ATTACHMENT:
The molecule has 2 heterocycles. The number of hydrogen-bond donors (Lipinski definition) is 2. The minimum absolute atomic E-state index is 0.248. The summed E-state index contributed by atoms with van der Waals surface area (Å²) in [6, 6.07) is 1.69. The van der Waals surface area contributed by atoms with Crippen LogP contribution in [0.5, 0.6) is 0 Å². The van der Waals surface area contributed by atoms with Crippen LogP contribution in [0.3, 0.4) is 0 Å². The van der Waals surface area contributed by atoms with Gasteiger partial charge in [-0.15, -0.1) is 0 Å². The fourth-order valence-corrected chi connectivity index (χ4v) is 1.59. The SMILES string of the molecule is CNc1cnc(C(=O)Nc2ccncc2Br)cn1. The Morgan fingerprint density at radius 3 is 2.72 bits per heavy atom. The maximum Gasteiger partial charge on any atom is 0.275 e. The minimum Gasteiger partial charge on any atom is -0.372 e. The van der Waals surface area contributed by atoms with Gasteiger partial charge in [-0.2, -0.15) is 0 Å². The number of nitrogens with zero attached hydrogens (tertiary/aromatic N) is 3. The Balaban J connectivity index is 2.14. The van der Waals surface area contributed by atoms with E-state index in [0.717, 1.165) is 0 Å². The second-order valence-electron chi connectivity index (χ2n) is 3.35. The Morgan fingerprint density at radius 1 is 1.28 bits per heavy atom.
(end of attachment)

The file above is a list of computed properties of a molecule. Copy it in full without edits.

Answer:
The molecule has 2 heterocycles. The number of hydrogen-bond donors (Lipinski definition) is 2. The minimum absolute atomic E-state index is 0.248. The summed E-state index contributed by atoms with van der Waals surface area (Å²) in [6, 6.07) is 1.69. The van der Waals surface area contributed by atoms with Crippen LogP contribution in [0.5, 0.6) is 0 Å². The van der Waals surface area contributed by atoms with Crippen LogP contribution in [0.3, 0.4) is 0 Å². The van der Waals surface area contributed by atoms with Gasteiger partial charge in [-0.15, -0.1) is 0 Å². The fourth-order valence-corrected chi connectivity index (χ4v) is 1.59. The SMILES string of the molecule is CNc1cnc(C(=O)Nc2ccncc2Br)cn1. The Morgan fingerprint density at radius 3 is 2.72 bits per heavy atom. The maximum Gasteiger partial charge on any atom is 0.275 e. The minimum Gasteiger partial charge on any atom is -0.372 e. The van der Waals surface area contributed by atoms with Gasteiger partial charge in [-0.2, -0.15) is 0 Å². The number of nitrogens with zero attached hydrogens (tertiary/aromatic N) is 3. The Balaban J connectivity index is 2.14. The van der Waals surface area contributed by atoms with E-state index in [0.717, 1.165) is 0 Å². The second-order valence-electron chi connectivity index (χ2n) is 3.35. The Morgan fingerprint density at radius 1 is 1.28 bits per heavy atom.